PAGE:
When Gov. Ralph Northam announced his facemask mandate, many Virginians questioned how it could be reliably and fairly enforced without adding to the burden already shouldered by small business owners.
Now we have the answer: It can’t, and the state needs to strongly consider how to better partner with earnest, if uneven, efforts to adhere to the mask policy rather than shutting down already struggling businesses.
The Virginia Department of Health this week closed several Hampton Roads restaurants for violating the governor’s facemask order. According to Pilot reporting, unannounced inspections found customers and employees not wearing masks or doing so improperly and punished lax enforcement by management.
A health department spokesman told reporter Kimberly Pierceall that inspectors observed people congregating and sitting at bars and a “significant lack of social distancing.” Improper mask-wearing and a lack of masks were also observed in some cases.
All resulted in closure orders for those restaurants in Norfolk and Virginia Beach. In most cases, owners insisted they tried to follow the commonwealth’s guidelines and ensure proper enforcement but argued that the state is asking too much of business.
“We’re trying and we’re doing the right thing,” Geoff Fout, owner of Mack’s Barge in Norfolk, told Pierceall. “To me, it’s crazy that they didn’t work with us.”
His restaurant was the subject of several complaints in June as well, so the notion that the closure order came without warning rings a little hollow. But other restauranteurs offered similar arguments and pointed out the difficulty of operating in such a dynamic environment.
Northam first announced his mask mandate in May, with clearly explained rules for when they were necessary. And earlier this month, he said the state would step up enforcement to ensure compliance, which followed an uptick in the number of COVID-19 cases.
But he also pointed to the necessity of restaurants in the commonwealth. In March, the governor said that more than 45% of residents get their meals in restaurants, citing that statistic in explaining why eateries would remain open while other businesses were asked to close.
Here, again, is the inherent tension in our efforts to battle the coronavirus between the need to maintain essential functions while doing what’s needed to protect public health.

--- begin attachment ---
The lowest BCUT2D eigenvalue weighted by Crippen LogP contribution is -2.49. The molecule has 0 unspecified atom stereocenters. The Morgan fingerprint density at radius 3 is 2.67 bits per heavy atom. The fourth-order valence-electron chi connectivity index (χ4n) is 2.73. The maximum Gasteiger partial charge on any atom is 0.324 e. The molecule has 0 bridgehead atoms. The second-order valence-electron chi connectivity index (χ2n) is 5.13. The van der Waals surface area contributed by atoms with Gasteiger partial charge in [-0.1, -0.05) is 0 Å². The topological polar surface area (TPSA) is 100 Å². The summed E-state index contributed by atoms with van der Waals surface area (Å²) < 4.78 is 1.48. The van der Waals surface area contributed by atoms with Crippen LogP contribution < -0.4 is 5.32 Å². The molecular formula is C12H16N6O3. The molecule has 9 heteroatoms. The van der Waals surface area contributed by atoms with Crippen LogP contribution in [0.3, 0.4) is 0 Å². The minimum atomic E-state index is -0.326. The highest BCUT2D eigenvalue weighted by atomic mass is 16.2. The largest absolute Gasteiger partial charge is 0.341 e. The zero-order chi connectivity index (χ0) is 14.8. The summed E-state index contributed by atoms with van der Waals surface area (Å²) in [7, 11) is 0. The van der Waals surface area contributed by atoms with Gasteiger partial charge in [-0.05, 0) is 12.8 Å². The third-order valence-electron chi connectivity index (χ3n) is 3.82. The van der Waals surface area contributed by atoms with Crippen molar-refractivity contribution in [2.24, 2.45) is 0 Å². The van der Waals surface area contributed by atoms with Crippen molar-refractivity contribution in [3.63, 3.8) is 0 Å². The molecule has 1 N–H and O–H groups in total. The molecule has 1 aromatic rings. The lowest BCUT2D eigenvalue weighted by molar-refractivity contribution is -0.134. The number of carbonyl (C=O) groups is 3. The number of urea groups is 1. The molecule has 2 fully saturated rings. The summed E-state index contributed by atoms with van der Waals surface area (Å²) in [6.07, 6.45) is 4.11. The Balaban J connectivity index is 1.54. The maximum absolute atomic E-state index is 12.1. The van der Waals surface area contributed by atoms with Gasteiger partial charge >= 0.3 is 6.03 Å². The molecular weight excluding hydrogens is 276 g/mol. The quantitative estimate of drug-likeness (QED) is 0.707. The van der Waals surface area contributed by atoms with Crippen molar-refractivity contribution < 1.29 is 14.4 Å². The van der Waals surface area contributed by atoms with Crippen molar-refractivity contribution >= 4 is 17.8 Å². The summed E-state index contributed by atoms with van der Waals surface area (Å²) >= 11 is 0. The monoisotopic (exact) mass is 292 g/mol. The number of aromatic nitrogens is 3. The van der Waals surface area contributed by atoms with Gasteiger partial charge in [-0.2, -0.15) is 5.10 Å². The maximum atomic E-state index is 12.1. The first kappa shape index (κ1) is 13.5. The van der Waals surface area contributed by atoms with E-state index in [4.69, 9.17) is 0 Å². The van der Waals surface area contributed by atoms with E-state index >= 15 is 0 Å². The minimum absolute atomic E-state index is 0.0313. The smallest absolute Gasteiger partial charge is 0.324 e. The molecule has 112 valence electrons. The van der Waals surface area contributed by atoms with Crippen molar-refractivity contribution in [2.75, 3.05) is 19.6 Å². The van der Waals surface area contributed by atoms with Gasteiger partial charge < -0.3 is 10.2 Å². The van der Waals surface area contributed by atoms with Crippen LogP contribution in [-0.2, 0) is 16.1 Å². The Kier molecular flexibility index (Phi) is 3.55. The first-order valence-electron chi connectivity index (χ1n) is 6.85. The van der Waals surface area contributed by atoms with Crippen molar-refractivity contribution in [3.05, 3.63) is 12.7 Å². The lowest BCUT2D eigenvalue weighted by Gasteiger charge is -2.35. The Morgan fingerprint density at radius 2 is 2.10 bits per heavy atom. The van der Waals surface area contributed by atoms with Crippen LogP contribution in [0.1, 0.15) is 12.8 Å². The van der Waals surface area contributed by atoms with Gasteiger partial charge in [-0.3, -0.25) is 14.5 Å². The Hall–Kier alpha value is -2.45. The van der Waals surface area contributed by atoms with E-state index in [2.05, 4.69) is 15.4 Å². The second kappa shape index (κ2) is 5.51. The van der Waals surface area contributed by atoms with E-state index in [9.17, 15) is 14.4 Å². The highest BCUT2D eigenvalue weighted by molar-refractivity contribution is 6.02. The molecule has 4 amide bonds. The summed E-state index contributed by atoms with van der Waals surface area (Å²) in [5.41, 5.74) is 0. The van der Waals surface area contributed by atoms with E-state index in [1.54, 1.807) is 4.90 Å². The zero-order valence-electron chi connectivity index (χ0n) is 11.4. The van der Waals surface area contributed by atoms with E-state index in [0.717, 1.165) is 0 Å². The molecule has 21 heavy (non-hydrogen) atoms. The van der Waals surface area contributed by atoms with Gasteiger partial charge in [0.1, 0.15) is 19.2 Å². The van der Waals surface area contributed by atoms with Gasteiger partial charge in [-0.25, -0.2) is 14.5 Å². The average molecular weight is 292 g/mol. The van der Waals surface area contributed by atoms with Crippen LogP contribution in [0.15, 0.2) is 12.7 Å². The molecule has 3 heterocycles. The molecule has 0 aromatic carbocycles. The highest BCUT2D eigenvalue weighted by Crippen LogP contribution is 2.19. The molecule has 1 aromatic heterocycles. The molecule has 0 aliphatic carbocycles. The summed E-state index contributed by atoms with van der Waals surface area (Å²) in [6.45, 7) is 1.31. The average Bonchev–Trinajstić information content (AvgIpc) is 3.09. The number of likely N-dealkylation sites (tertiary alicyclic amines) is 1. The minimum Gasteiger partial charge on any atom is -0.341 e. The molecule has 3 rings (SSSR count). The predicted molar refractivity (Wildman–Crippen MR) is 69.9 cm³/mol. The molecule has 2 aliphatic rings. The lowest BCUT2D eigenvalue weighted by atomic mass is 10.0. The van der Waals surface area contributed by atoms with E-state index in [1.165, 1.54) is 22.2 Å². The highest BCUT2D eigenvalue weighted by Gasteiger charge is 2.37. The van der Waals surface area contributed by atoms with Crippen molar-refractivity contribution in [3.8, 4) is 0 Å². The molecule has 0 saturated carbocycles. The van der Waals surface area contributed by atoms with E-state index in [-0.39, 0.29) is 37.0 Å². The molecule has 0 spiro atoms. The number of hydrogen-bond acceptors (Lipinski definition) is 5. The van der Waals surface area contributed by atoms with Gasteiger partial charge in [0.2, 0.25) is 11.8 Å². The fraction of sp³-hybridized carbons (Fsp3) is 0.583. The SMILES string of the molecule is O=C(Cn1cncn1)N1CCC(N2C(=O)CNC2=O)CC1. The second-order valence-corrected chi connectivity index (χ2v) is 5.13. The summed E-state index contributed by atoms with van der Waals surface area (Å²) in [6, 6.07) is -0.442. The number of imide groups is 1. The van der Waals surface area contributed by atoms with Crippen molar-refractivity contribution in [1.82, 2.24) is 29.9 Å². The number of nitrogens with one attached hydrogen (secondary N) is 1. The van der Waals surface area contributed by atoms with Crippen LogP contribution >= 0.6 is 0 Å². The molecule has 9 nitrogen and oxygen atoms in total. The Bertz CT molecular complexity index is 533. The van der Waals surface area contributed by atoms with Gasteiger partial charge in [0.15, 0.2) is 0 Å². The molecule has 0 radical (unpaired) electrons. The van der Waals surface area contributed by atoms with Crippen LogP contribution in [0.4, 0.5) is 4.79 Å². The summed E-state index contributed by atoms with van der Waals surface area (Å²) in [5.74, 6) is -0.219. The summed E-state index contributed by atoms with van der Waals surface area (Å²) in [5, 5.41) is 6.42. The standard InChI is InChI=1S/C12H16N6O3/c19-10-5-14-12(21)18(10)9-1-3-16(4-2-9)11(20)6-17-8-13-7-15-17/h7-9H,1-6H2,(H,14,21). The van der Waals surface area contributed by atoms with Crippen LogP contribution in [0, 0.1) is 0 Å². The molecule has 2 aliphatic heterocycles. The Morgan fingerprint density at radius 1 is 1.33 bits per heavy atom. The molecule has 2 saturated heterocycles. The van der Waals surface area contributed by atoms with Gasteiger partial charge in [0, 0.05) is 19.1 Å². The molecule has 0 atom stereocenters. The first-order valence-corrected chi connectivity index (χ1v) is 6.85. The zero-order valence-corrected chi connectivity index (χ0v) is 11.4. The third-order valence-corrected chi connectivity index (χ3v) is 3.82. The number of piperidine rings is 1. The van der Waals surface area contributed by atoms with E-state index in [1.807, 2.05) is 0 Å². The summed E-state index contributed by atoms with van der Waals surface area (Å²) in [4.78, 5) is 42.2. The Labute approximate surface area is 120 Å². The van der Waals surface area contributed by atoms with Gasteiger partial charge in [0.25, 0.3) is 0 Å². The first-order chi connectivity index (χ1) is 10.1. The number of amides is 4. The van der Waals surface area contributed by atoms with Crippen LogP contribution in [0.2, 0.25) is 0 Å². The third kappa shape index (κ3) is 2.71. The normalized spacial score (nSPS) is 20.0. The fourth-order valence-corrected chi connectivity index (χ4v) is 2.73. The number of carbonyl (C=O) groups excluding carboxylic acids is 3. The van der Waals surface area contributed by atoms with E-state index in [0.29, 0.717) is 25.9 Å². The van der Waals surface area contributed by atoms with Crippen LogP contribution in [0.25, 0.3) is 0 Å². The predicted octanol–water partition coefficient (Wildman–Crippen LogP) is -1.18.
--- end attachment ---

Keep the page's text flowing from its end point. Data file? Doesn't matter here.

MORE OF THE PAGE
Not only did many of these establishments scrap and claw to remain open and keep serving Virginians through curb-side pick-up and at-home deliveries. They also scrambled to reopen at the earliest opportunity, since many would shutter or shed employees without the ability to welcome customers again.
We haven’t done enough to help these small businesses.
Federal loan programs weren’t narrowly targeted to these establishments, so available funding was gobbled up by businesses that could probably get by without it. And assistance to hourly workers — who cook and serve the food, pour drinks and make restaurants such enjoyable destinations — has been mired in red tape and loopholes.
The facemask ordinance further destabilizes this already precarious house of cards. It’s a difficult policy to enforce as is — videos of anti-mask crusaders are the snuff films of this pandemic — and that’s true in places where customers aren’t eating and drinking.
Northam’s executive order was well intentioned. What’s more, it’s necessary to help slow the spread of this deadly pathogen. All Virginians should be eager to do their part and most, reluctantly or not, wear a face covering when mandated.
Restaurants need to do better, but the state should want them as partners in this effort, not adversaries. Punishment should be reserved for those who flout the rules and thumb their noses at public health guidelines, not those trying to do what’s asked of them in extraordinary conditions.
There’s no easy solution to this, but there has to be a better way forward. Voluntary universal compliance is a pipe dream, and police have enough on their plates to handle the maskless.
So let state inspectors offer warnings, instruction, guidance — anything before closing a business for minor missteps.
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